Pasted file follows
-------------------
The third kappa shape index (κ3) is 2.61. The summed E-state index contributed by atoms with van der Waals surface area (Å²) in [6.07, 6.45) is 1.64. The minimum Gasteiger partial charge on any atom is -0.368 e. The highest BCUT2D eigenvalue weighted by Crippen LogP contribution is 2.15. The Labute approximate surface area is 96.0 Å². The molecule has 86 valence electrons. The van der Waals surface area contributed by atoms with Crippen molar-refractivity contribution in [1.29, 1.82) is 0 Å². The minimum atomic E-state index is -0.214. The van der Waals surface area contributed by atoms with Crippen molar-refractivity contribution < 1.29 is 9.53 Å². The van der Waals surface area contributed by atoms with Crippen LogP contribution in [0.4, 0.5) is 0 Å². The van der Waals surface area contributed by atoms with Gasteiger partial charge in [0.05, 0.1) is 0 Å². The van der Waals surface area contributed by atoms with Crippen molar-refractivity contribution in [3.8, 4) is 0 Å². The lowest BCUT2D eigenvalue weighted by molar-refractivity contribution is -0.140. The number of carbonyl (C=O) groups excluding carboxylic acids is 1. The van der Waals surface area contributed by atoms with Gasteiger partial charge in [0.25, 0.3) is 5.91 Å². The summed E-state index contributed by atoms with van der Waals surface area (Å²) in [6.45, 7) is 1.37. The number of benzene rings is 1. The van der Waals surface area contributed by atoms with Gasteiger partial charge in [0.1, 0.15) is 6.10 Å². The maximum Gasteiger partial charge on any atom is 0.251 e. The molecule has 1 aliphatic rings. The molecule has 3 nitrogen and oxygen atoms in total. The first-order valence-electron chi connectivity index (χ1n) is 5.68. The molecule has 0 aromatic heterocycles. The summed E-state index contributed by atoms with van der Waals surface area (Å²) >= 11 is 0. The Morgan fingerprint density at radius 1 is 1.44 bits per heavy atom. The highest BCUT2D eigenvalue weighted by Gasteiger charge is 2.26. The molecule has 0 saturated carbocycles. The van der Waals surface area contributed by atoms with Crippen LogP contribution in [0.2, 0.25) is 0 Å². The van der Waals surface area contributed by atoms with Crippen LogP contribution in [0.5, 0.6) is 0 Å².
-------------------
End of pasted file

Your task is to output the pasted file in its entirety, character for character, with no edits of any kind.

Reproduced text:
The third kappa shape index (κ3) is 2.61. The summed E-state index contributed by atoms with van der Waals surface area (Å²) in [6.07, 6.45) is 1.64. The minimum Gasteiger partial charge on any atom is -0.368 e. The highest BCUT2D eigenvalue weighted by Crippen LogP contribution is 2.15. The Labute approximate surface area is 96.0 Å². The molecule has 86 valence electrons. The van der Waals surface area contributed by atoms with Crippen molar-refractivity contribution in [1.29, 1.82) is 0 Å². The minimum atomic E-state index is -0.214. The van der Waals surface area contributed by atoms with Crippen molar-refractivity contribution < 1.29 is 9.53 Å². The van der Waals surface area contributed by atoms with Crippen LogP contribution in [0.4, 0.5) is 0 Å². The van der Waals surface area contributed by atoms with Gasteiger partial charge in [0.05, 0.1) is 0 Å². The van der Waals surface area contributed by atoms with Crippen molar-refractivity contribution in [3.8, 4) is 0 Å². The lowest BCUT2D eigenvalue weighted by molar-refractivity contribution is -0.140. The number of carbonyl (C=O) groups excluding carboxylic acids is 1. The van der Waals surface area contributed by atoms with Gasteiger partial charge in [0.25, 0.3) is 5.91 Å². The summed E-state index contributed by atoms with van der Waals surface area (Å²) in [6.45, 7) is 1.37. The number of benzene rings is 1. The van der Waals surface area contributed by atoms with Gasteiger partial charge in [0.1, 0.15) is 6.10 Å². The maximum Gasteiger partial charge on any atom is 0.251 e. The molecule has 1 aliphatic rings. The molecule has 3 nitrogen and oxygen atoms in total. The first-order valence-electron chi connectivity index (χ1n) is 5.68. The molecule has 0 aromatic heterocycles. The summed E-state index contributed by atoms with van der Waals surface area (Å²) >= 11 is 0. The Morgan fingerprint density at radius 1 is 1.44 bits per heavy atom. The highest BCUT2D eigenvalue weighted by Gasteiger charge is 2.26. The molecule has 0 saturated carbocycles. The van der Waals surface area contributed by atoms with Crippen LogP contribution in [0.2, 0.25) is 0 Å². The van der Waals surface area contributed by atoms with Crippen LogP contribution in [0.5, 0.6) is 0 Å².